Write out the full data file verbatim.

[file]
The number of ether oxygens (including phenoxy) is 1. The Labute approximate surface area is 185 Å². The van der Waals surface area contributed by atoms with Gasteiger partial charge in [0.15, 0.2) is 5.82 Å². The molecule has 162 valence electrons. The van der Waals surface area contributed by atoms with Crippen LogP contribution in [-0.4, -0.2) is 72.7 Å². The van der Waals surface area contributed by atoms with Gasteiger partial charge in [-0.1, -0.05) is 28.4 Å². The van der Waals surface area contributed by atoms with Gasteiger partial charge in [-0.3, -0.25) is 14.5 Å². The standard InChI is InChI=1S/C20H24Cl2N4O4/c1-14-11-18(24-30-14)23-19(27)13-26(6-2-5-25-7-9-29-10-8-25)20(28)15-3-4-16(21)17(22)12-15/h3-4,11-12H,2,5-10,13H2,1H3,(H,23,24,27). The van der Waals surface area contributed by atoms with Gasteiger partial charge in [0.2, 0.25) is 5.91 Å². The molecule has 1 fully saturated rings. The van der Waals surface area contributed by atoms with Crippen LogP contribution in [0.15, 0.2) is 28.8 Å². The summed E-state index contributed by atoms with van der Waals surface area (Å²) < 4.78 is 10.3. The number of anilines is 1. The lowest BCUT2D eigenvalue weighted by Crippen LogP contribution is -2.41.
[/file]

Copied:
The number of ether oxygens (including phenoxy) is 1. The Labute approximate surface area is 185 Å². The van der Waals surface area contributed by atoms with Gasteiger partial charge in [0.15, 0.2) is 5.82 Å². The molecule has 162 valence electrons. The van der Waals surface area contributed by atoms with Crippen LogP contribution in [-0.4, -0.2) is 72.7 Å². The van der Waals surface area contributed by atoms with Gasteiger partial charge in [-0.1, -0.05) is 28.4 Å². The van der Waals surface area contributed by atoms with Gasteiger partial charge in [-0.3, -0.25) is 14.5 Å². The standard InChI is InChI=1S/C20H24Cl2N4O4/c1-14-11-18(24-30-14)23-19(27)13-26(6-2-5-25-7-9-29-10-8-25)20(28)15-3-4-16(21)17(22)12-15/h3-4,11-12H,2,5-10,13H2,1H3,(H,23,24,27). The van der Waals surface area contributed by atoms with Gasteiger partial charge in [0.2, 0.25) is 5.91 Å². The molecule has 1 fully saturated rings. The van der Waals surface area contributed by atoms with Crippen LogP contribution in [0.15, 0.2) is 28.8 Å². The summed E-state index contributed by atoms with van der Waals surface area (Å²) < 4.78 is 10.3. The number of anilines is 1. The lowest BCUT2D eigenvalue weighted by Crippen LogP contribution is -2.41.